Connecticut detective requirements

How to Become a Detective in Connecticut

If you’re considering a career in criminal investigation, and curious about how to become a detective in Connecticut, there are two paths you can take. Before applying to a Connecticut State Police position, aspiring detectives have the option to:

1) Become a law enforcement officer in a municipal police department or county sheriff’s office,


2) Become a Connecticut state trooper for a minimum of two years.

After completing one of the above initial steps, one can qualify for a detective position in a state or municipal police force.

Connecticut Detective Requirements

Prospective Connecticut police academy recruits, law enforcement officers, and detectives must all meet the following Police Officer and Standards Training (POST) Council criteria:

  1. Be a U.S. citizen
  2. Be at least 21 years old
  3. Have a high school diploma or GED*
  4. Have a valid driver’s license
  5. Pass a written test assessing cognitive and reasoning skills
  6. Pass an oral interview
  7. Pass fingerprint processing
  8. Pass a comprehensive background investigation— Candidates should have no felony convictions or Class A or B misdemeanors. Academic performance, credit, criminal and driving records, employment history, and interpersonal relationships will be questioned.
  9. Pass a drug test
  10. Pass a polygraph exam
  11. Pass a psychological evaluation assessing mental stability
  12. Demonstrate physical fitness through a medical exam and physical aptitude testing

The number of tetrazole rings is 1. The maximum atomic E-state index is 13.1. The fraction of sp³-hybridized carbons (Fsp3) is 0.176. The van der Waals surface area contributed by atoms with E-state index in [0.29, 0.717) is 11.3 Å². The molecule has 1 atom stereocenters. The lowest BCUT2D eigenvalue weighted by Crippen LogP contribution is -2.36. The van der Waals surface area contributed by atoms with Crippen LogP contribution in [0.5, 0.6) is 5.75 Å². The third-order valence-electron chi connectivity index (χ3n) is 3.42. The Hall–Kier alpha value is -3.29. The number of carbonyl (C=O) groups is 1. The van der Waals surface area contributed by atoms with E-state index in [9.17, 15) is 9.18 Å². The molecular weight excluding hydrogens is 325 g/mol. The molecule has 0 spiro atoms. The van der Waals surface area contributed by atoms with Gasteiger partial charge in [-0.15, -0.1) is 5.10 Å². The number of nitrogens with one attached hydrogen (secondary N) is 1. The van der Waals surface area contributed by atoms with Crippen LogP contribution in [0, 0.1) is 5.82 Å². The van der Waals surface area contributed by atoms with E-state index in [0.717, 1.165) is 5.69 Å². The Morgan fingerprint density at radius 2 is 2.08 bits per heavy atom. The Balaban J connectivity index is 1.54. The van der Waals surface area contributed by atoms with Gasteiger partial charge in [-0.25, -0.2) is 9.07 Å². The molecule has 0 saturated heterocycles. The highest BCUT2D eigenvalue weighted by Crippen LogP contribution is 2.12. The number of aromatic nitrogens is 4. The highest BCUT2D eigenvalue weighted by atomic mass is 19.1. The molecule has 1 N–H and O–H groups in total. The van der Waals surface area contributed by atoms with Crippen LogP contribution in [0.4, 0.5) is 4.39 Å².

Individual law enforcement agencies may be stricter than the state minimum.

For instance, career candidates may not be eligible if they have committed an act of perjury or have been dishonorably discharged from the military.

*Although a minimum of high school education is required, a completed college education, such as a criminal justice degree, is highly encouraged and often preferred by employers.

Next, qualified applicants will become police recruits and move on to police academy training.

Connecticut Police Training Requirements

Aspiring Connecticut law enforcement officers must complete basic training at the Connecticut Police Academy or a POST Council-approved training academy. Six Connecticut police departments conduct Post Council-approved basic training programs at their satellite academies; however, 90% of police recruits typically go through the CT Police Academy in Meriden, Connecticut.

Topics in basic training curriculum include crime scene processing, criminal and civil investigation techniques, human relations, patrol procedures, police and the law, and practicing police skills.

Completing the Police Academy in Connecticut will qualify individuals to launch a career in law enforcement. As noted above, with some experience, they can then move into a detective position.

How to Become a Private Detective in Connecticut

Those seeking to become licensed, private detectives in Connecticut must complete different experiential requirements before carrying out their career.

Connecticut has essential requirements for those looking to become private detectives. In order to become a private investigator, a professional license is required. This license must be granted from the Commissioner of Emergency Services and Public Protection.

Applicants for a private detective license must be at least 25 years of age and must have good moral character. Additionally, aspiring private detectives must have experience in the form of:

  • At least 5 years full-time experience as a Licensed Private Detective, or
  • 5 years full-time experience as a registered Private Investigator, or
  • 5 years full-time experience operating a Proprietary Detective Agency, or
  • 5 years of full-time experience as an investigator with any Federal State of Local Government, or
  • 5 years full-time experience as a Detective with a Federal, State or Local Police Department, or
  • Any other recognized 5 years of full-time investigative experience, or
  • At least 10 years’ experience as a police officer with a federal, state, or organized municipal police department